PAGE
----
This has been a hectic fall for Garth Myers. He has completed the proofs for his book, which will be published in February 2003 (Verandahs of Power: Colonialism and Space in Urban Africa) with Syracuse University Press. He has hosted four guests from the University of Zambia on the exchange program funded by the Department of State. Garth is set to do his research in Zambia, with his whole family along this time, from December through the end of January. This is the first leg of his 2002-3 Fulbright Africa Regional Research Program grant. The second leg will take them to Tanzania for May-August 2003 where he will be making a comparison of the Sustainable Cities Program in two of its Demonstration Cities, Lusaka and Dar es Salaam, as well as its satellite cities in Tanzania, one of three countries in the world to have incorporated this UN program into urban planning as a national-level program. In between all of this, he will be teaching his usual load and watching his older daughter become a soccer superstar while his youngest daughter runs around with balloons on the sideline. A full life, to be sure.
Barbara Shortridge reports that this has been a busy year. She co-directed a Hall Center for the Humanities Faculty Colloquium on Food and Culture during the spring semester. Critiquing an interdisciplinary set of research papers related to various aspects of food was stimulating. Barbara presented a paper on the cuisine of the Great Plains at the Association for the Study of Food and Society's annual meetings in Chicago. She has spent most of the year writing about the foodways of this region, one with more internal variation than expected. She reports that the iced tea line is farther north than you may think and that preferences for beef dishes dominate in the Great Plains, of course, with roasts in the north and chicken fried steak or barbecued brisket in the south. For those of you contemplating a home remodeling project, even using a general contractor, Barbara advises you to think again. What started out as fixing a buckling bathroom wall in July evolved into a classic, multi-month process that is just now winding down. Refinishing the oak floors and installing new hardwood flooring in the kitchen led, of course, to moving everything that was upstairs to the basement temporarily (and hurriedly). Barbara says she has yet to find many items such as table linens and curtains. But the new dining room windows, storm doors, more bookcases in the living room, can lighting in the kitchen, and the paint job are fantastic and maybe worth the upheaval.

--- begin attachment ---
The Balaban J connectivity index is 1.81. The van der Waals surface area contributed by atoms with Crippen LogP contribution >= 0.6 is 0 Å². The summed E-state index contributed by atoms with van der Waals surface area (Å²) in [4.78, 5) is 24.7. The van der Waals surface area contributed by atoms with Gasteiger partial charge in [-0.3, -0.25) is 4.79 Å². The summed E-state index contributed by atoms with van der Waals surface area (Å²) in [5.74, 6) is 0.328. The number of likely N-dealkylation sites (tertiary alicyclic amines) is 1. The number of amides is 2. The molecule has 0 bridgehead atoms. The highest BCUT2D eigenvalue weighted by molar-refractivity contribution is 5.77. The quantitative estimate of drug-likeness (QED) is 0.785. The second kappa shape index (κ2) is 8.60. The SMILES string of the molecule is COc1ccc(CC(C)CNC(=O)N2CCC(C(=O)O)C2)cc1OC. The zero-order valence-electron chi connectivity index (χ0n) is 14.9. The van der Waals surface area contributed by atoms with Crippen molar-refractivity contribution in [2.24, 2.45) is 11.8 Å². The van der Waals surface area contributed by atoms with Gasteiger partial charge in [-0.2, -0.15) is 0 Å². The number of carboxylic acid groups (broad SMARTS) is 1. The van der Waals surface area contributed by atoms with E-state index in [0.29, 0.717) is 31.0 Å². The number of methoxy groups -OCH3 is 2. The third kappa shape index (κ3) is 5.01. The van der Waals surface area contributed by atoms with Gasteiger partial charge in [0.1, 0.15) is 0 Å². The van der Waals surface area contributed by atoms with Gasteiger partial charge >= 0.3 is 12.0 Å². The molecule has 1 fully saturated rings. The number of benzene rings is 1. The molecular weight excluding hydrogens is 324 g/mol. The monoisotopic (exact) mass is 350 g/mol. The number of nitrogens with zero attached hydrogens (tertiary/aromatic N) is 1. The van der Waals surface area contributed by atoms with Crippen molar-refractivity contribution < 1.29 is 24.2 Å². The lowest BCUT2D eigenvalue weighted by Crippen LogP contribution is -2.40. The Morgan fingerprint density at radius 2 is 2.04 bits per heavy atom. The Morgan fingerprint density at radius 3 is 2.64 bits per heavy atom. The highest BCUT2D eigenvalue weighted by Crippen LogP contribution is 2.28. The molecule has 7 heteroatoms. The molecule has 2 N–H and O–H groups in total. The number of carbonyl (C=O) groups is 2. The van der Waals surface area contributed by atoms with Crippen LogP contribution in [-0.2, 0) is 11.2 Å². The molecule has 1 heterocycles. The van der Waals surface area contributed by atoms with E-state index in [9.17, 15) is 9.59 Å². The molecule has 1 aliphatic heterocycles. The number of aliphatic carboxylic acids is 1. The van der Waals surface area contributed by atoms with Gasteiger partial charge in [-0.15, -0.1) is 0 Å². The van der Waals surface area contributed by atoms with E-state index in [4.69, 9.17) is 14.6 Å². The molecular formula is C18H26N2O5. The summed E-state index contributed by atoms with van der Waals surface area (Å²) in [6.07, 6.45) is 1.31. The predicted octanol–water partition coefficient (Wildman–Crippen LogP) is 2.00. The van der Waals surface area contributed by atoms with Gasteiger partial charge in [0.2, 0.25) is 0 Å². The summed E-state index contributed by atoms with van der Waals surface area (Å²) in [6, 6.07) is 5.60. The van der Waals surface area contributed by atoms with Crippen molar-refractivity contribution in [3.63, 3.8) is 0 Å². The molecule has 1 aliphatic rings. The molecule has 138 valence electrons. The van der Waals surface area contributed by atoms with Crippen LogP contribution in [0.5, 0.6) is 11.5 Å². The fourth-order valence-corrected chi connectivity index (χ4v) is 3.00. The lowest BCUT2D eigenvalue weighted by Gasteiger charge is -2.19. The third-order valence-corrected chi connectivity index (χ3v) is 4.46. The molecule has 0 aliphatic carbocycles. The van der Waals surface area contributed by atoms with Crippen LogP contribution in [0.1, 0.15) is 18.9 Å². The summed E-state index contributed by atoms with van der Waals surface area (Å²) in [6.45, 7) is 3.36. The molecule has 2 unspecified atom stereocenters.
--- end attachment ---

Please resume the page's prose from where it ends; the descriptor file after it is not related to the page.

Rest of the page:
Pete Shortridge is happy to report three successful dissertation defenses in 2002: Dave Schul (who is teaching at Ohio State-Marion), Soren Larsen (Georgia Southern), and Lang Smith (Slippery Rock). All this manuscript reading provided a break from the ongoing writing of his book about urban rivalry and city development in Kansas, but this project is nearing an end at last. One spinoff from it, "The Missing Railroad Cities Along the Union Pacific and Santa Fe Lines in Kansas," has just appeared as a chapter in a book from the Kansas State Historical Society. Pete's previous book, Our Town on the Plains, won one of the AAG's first two publication awards at the Los Angeles meeting, the volume that "best conveys the nature and importance of geography to the nonacademic world." Beyond the academics, he has kept busy moving daughter Kate to Winona State University (Minnesota) for her first teaching job and in repainting the interior of 1311 Engel Road (lots and lots of white woodwork).
Terry Slocum is busy working on the second edition of his book, now entitled Thematic Cartography and Geographic Visualization. Wasn't he doing that last year? Yes, but now he is seeing the light at the end of the tunnel, especially with the help that he is receiving from Bob McMaster, Fritz Kessler, and Hugh Howard. When not working on the book, Terry has assisted Dan Cliburn and Jim Miller (computer scientists) and Johan Feddema in developing software for a wall-size display to visualize a water balance model for the world. So far, they've had a couple of papers published, and are working hard to get funding for their work. Currently, Terry is funded through an NSF grant involving GIS and education - he is working with Steve Case, Steve White, and Tom Baker in the School of Education.